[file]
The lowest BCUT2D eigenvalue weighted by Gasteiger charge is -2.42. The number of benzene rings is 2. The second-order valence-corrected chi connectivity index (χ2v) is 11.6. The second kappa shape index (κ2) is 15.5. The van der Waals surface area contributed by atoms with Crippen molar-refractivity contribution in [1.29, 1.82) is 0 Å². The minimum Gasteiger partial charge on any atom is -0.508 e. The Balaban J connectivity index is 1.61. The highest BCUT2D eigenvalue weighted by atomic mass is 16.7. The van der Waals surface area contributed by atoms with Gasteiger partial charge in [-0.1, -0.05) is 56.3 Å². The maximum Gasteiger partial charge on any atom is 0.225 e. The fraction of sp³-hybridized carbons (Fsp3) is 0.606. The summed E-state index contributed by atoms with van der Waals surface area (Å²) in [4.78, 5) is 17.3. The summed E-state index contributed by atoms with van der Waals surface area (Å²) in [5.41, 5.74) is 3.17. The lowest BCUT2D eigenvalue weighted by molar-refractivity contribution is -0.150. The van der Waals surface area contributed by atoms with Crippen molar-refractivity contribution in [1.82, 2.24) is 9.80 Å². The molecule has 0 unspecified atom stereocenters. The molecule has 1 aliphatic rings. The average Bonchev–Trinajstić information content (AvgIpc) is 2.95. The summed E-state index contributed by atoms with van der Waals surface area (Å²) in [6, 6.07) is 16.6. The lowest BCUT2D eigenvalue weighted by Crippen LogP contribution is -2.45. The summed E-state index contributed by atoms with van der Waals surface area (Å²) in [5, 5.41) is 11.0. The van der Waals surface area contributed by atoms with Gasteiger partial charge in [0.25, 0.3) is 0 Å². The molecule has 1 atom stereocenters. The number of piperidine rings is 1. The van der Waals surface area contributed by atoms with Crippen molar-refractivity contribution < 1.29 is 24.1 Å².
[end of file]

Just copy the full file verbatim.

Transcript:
The lowest BCUT2D eigenvalue weighted by Gasteiger charge is -2.42. The number of benzene rings is 2. The second-order valence-corrected chi connectivity index (χ2v) is 11.6. The second kappa shape index (κ2) is 15.5. The van der Waals surface area contributed by atoms with Crippen molar-refractivity contribution in [1.29, 1.82) is 0 Å². The minimum Gasteiger partial charge on any atom is -0.508 e. The Balaban J connectivity index is 1.61. The highest BCUT2D eigenvalue weighted by atomic mass is 16.7. The van der Waals surface area contributed by atoms with Gasteiger partial charge in [-0.1, -0.05) is 56.3 Å². The maximum Gasteiger partial charge on any atom is 0.225 e. The fraction of sp³-hybridized carbons (Fsp3) is 0.606. The summed E-state index contributed by atoms with van der Waals surface area (Å²) in [4.78, 5) is 17.3. The summed E-state index contributed by atoms with van der Waals surface area (Å²) in [5.41, 5.74) is 3.17. The lowest BCUT2D eigenvalue weighted by molar-refractivity contribution is -0.150. The van der Waals surface area contributed by atoms with Crippen molar-refractivity contribution in [1.82, 2.24) is 9.80 Å². The molecule has 0 unspecified atom stereocenters. The molecule has 1 aliphatic rings. The average Bonchev–Trinajstić information content (AvgIpc) is 2.95. The summed E-state index contributed by atoms with van der Waals surface area (Å²) in [6, 6.07) is 16.6. The lowest BCUT2D eigenvalue weighted by Crippen LogP contribution is -2.45. The summed E-state index contributed by atoms with van der Waals surface area (Å²) in [5, 5.41) is 11.0. The van der Waals surface area contributed by atoms with Gasteiger partial charge in [0.25, 0.3) is 0 Å². The molecule has 1 atom stereocenters. The number of piperidine rings is 1. The van der Waals surface area contributed by atoms with Crippen molar-refractivity contribution < 1.29 is 24.1 Å².